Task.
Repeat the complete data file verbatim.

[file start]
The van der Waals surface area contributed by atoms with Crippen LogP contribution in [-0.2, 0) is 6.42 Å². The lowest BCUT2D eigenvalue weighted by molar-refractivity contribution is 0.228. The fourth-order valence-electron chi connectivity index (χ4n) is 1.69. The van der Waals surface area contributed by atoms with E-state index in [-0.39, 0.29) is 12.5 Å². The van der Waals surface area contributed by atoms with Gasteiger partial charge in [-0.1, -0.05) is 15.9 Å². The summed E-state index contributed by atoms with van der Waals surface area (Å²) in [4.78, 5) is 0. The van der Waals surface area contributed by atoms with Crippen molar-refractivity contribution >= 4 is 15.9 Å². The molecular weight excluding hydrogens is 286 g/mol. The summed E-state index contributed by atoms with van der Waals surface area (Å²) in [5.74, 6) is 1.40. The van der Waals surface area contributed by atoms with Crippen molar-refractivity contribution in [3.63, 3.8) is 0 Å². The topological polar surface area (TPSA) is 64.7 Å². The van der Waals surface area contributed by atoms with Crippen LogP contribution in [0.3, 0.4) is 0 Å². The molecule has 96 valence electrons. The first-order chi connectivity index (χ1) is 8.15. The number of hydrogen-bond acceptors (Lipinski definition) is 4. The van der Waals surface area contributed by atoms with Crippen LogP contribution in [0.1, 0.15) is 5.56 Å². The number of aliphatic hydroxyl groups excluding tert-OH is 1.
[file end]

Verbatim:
The van der Waals surface area contributed by atoms with Crippen LogP contribution in [-0.2, 0) is 6.42 Å². The lowest BCUT2D eigenvalue weighted by molar-refractivity contribution is 0.228. The fourth-order valence-electron chi connectivity index (χ4n) is 1.69. The van der Waals surface area contributed by atoms with E-state index in [-0.39, 0.29) is 12.5 Å². The van der Waals surface area contributed by atoms with Gasteiger partial charge in [-0.1, -0.05) is 15.9 Å². The summed E-state index contributed by atoms with van der Waals surface area (Å²) in [4.78, 5) is 0. The van der Waals surface area contributed by atoms with Crippen molar-refractivity contribution >= 4 is 15.9 Å². The molecular weight excluding hydrogens is 286 g/mol. The summed E-state index contributed by atoms with van der Waals surface area (Å²) in [5.74, 6) is 1.40. The van der Waals surface area contributed by atoms with Crippen molar-refractivity contribution in [3.63, 3.8) is 0 Å². The topological polar surface area (TPSA) is 64.7 Å². The van der Waals surface area contributed by atoms with Crippen LogP contribution in [0.3, 0.4) is 0 Å². The molecule has 96 valence electrons. The first-order chi connectivity index (χ1) is 8.15. The number of hydrogen-bond acceptors (Lipinski definition) is 4. The van der Waals surface area contributed by atoms with Crippen LogP contribution in [0.1, 0.15) is 5.56 Å². The number of aliphatic hydroxyl groups excluding tert-OH is 1.